OpenPGP Card

David Picon Alvarez eleuteri at
Tue Sep 6 22:46:48 CEST 2005

> But this is the opposite the GPL program uses a none GPLed library with
> linkage to it!!!
> I don't understand why we always turn the facts around.

It's the same, combination and derivation trigger the copyright, and the GPL
_requires_ the combined whole work to be covered by the GPL.
So if I link to non-GPL library the linking against non-GPL code taints
mine, and if someone links to my GPLed library my GPL requirement has to be

> Let's say my Api is as follows:
> int do_work (int argc, void *argv[]);
> Now I load a shared library, get the do_work address and call it by:
> int (*do_work)(int argc, void *argv[]) = get_do_work_address ();
> char *args[] = {
> "ls",
> "-l"
> );
> do_work (2, argv);
> What is the difference between calling this shared library or executing a
> none GPLed "ls"?!?!?!?

The difference is in the copying. Copyright is triggered by copying, not
use. When you call a program and it executes independently you do not create
or combine or derive in the meaning of copyright, because you are not
engaging in copying and aggregating onto your own code. When you link a
library you do.

> Again... I am sorry but I must disagree... WHERE THE CODE RUN  IS NOT AN
> The issue is how tightly your code is with another code.

Part of the issue is that, since, as I said later, API itself can have some
degree of copyright protection. But it is generally believed by FSF that
sharing an address space implies creating a combined and/or derived work.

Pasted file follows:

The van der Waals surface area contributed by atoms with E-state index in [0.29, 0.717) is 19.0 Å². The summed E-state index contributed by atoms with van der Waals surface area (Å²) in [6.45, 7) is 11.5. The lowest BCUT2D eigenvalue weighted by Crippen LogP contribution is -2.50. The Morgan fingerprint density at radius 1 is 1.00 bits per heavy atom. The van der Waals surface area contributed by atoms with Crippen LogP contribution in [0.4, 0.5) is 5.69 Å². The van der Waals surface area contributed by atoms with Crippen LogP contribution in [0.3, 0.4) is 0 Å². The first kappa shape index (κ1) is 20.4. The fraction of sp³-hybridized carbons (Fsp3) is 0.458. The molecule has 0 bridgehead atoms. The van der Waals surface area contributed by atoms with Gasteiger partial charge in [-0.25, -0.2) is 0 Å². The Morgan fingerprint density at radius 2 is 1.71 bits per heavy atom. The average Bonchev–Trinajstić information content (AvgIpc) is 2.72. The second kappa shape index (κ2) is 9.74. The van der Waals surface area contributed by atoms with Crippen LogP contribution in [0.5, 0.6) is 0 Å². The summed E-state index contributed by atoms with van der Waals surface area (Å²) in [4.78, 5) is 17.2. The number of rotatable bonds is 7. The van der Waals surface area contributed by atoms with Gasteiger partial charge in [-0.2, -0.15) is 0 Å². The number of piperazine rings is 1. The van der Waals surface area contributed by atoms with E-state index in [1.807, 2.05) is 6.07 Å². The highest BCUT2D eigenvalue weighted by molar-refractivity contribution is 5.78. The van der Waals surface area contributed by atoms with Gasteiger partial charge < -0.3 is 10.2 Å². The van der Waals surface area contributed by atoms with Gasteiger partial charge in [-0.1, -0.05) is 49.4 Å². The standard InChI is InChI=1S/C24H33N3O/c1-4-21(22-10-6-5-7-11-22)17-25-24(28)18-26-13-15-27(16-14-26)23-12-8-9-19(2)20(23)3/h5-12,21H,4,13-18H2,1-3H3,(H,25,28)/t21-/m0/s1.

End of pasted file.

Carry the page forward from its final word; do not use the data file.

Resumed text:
> In your view I can write a PKCS#11 daemon that exposes SOAP as protocol...
> And this way to use PKCS#11 in GPLed application.
> But I cannot use the PKCS#11 directly...

Correct, if you write a daemon no copy occurs, thus no triggering of

> This is CRAZY!!! You are fooling your-self if you think there is a
> difference between the two...
> If the usage of PKCS#11 caused your application to violate the GPL
> then the usage of the same API through SOAP will cause the same affect!

See above.

> I cannot imagine that the lower who wrote the GPL meant that the open
> community's programmers should work so hard in order to implement their
> software... I think this is your interpretation... I've written FSF and I
> hope they will address this issue.

The lawyer who wrote GPL wrote it with the explicit intent to incentive
programmers to write free software and keep software free. Allowing linkage
to or from NON-GPL code is generally considered to be counterproductive for
the purposes stated.


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